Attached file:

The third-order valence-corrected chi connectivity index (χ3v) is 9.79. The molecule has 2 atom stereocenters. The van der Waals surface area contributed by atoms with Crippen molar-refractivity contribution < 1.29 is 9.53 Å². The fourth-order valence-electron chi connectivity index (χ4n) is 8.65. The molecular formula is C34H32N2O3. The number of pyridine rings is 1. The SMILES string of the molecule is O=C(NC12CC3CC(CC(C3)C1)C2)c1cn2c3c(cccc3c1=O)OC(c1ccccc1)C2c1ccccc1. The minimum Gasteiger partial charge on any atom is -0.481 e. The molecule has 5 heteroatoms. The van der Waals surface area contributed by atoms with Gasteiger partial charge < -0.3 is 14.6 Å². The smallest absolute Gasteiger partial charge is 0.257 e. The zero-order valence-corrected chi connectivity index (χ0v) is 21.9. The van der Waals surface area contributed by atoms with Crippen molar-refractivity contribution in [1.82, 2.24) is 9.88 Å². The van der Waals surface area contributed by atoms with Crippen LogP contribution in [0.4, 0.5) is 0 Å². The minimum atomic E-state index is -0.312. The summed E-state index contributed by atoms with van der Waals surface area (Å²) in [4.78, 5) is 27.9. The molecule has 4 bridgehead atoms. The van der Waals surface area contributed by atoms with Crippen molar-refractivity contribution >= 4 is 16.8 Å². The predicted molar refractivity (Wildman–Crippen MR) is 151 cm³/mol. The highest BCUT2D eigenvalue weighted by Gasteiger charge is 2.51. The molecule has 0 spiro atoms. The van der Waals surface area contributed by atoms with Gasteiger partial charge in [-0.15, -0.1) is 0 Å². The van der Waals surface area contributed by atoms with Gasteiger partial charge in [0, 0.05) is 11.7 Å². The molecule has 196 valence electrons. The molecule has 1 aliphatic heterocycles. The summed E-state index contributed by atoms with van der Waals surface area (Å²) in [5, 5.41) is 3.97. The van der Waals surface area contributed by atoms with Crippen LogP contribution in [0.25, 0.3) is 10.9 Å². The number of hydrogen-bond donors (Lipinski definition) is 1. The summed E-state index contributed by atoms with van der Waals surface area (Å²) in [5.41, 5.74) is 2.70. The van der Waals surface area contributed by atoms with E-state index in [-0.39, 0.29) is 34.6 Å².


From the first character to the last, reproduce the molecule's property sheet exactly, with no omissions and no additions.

The third-order valence-corrected chi connectivity index (χ3v) is 9.79. The molecule has 2 atom stereocenters. The van der Waals surface area contributed by atoms with Crippen molar-refractivity contribution < 1.29 is 9.53 Å². The fourth-order valence-electron chi connectivity index (χ4n) is 8.65. The molecular formula is C34H32N2O3. The number of pyridine rings is 1. The SMILES string of the molecule is O=C(NC12CC3CC(CC(C3)C1)C2)c1cn2c3c(cccc3c1=O)OC(c1ccccc1)C2c1ccccc1. The minimum Gasteiger partial charge on any atom is -0.481 e. The molecule has 5 heteroatoms. The van der Waals surface area contributed by atoms with Gasteiger partial charge < -0.3 is 14.6 Å². The smallest absolute Gasteiger partial charge is 0.257 e. The zero-order valence-corrected chi connectivity index (χ0v) is 21.9. The van der Waals surface area contributed by atoms with Crippen molar-refractivity contribution in [1.82, 2.24) is 9.88 Å². The van der Waals surface area contributed by atoms with Crippen LogP contribution in [0.4, 0.5) is 0 Å². The minimum atomic E-state index is -0.312. The summed E-state index contributed by atoms with van der Waals surface area (Å²) in [4.78, 5) is 27.9. The molecule has 4 bridgehead atoms. The van der Waals surface area contributed by atoms with Crippen molar-refractivity contribution >= 4 is 16.8 Å². The predicted molar refractivity (Wildman–Crippen MR) is 151 cm³/mol. The highest BCUT2D eigenvalue weighted by Gasteiger charge is 2.51. The molecule has 0 spiro atoms. The van der Waals surface area contributed by atoms with Gasteiger partial charge in [-0.15, -0.1) is 0 Å². The van der Waals surface area contributed by atoms with Gasteiger partial charge in [0, 0.05) is 11.7 Å². The molecule has 196 valence electrons. The molecule has 1 aliphatic heterocycles. The summed E-state index contributed by atoms with van der Waals surface area (Å²) in [5, 5.41) is 3.97. The van der Waals surface area contributed by atoms with Crippen LogP contribution in [0.25, 0.3) is 10.9 Å². The number of hydrogen-bond donors (Lipinski definition) is 1. The summed E-state index contributed by atoms with van der Waals surface area (Å²) in [5.41, 5.74) is 2.70. The van der Waals surface area contributed by atoms with E-state index in [-0.39, 0.29) is 34.6 Å².